In June 1986, we had a deck built that was attached to the east and south walls of our home. The deck is about 48 inches above ground. There is a railing about 38 inches high around the deck with pickets 6 inches apart. The deck is constructed of Wolmanized pressure-treated lumber with a lifetime guarantee against damage by insects or decay.

When the deck was constructed, the contractor said no sealer or protective coating should be used on the deck. However, the deck shows fading, weathering and some warping of the 2-by-6-inch boards for the deck and railing top. I have been told to apply a liberal coating of Cuprinol to protect the deck and railings. The contractor maintains that no protective coating should be used.

Should the deck be covered with a sealer and protective coating? If so, how should it be treated initially and how frequently should the coating be reapplied? -- M.B.

I recommend a protective treatment for your deck. Be sure the wood is dry before proceeding.

You can use a semitransparent stain with an alkyd base that has a water repellent in it if you prefer a colorized treatment. Otherwise, treat with a water repellent recommended for exterior wood that is subject to weathering (Cuprinol is one).

If the deck is exposed to moisture from the underside, this should also be treated to prevent warping. If the ground under the deck is also subject to excessive moisture, you can provide further protection for your deck by covering the ground area with a heavy polyethylene plastic covering. Simply lay it on the ground area under the decking and weight the edges and seams down with bricks.

I want to remove old linoleum that is glued to a previous one. Contractors here refuse to do it because of the asbestos dust involved. My problem is how to get rid of the old glue, which is yellow and hard as a rock. Would you suggest something to dissolve this old glue? -- L.A.O.

Since the first layer of your flooring seems to be an asbestos tile or sheet flooring, I suggest that you contact a specialist in the removal of asbestos. The reason your second flooring was placed over the first was to avoid the release of asbestos fibers, which can become airborne with the removal of the flooring.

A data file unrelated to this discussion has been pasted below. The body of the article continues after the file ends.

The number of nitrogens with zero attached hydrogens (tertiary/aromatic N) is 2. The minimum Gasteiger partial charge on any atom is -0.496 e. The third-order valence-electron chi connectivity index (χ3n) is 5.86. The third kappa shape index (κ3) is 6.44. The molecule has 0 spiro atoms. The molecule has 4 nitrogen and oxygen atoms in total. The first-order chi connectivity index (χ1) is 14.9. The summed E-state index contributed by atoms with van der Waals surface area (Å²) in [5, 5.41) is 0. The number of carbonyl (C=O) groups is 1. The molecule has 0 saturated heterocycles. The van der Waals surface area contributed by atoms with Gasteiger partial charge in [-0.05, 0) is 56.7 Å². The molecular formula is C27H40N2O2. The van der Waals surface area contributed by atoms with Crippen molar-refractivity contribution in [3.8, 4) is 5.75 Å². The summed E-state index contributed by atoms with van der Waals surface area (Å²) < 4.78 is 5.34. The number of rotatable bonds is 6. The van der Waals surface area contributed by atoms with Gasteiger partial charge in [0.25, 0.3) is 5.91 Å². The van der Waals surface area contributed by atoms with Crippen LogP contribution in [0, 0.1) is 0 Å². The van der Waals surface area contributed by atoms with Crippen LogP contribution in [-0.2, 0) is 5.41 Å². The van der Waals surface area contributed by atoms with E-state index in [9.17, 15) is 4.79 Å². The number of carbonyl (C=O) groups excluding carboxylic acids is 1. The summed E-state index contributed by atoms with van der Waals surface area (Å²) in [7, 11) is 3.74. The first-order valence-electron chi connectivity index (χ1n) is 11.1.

Asbestos is a health risk only when its fibers are released into the air and become breathable. This doesn't happen unless the asbestos is damaged, disturbed or deteriorated. With the removal of the flooring, you will be running a risk. There are contractors trained to follow Environmental Protection Agency regulations when asbestos must be removed.

Improper removal can create high levels of asbestos contamination, which has been linked to cancer. Information on testing for asbestos and its removal is available from the EPA. To get this data, call the EPA, toll free, at (800) 425-9065 and ask for an asbestos information packet.

Most local health departments are able to refer homeowners to trained inspectors and contractors authorized for the removal of asbestos materials.

I have a brick house that is three years old. Do you recommend using Thompson's Water Seal on the bricks? I would like to seal them to prevent decay. -- F.M.A.

A quality terrazzo sealer would provide the best protection, although Thompson's Water Seal can be used for this purpose. Check with your local masonry dealer for recommendations on the terrazzo sealer.

Be sure that the brick surface is clean prior to applying a sealer. Application of a sealer will change the coloring of the brick somewhat, making it appear darker.

We recently moved into a new home, where the former owner, instead of using nonskid rubber mats in the bathrooms, glued rubber flowers on the bottoms of the tubs, and it is a devil to get them scraped off without damaging the enamel. Any suggestions? -- J.B.N.

The removal of the rubber flowers will depend on the type of adhesive used. Try lemon oil, Spray & Wash, rubber cement solvent or lacquer thinner to see if any of them act as a solvent for the glue.

The key is the composition of the glue; different glues require different solvents. Three other solvents you can try are MEK (methyl ethyl keyton), 34X and naphtha. To soften the glue so you can remove the rubber decals, try using a hair dryer.

Send inquiries to Here's How, P.O. Box 190, San Diego, Calif. 92112-0190. Only questions of general interest can be answered in the column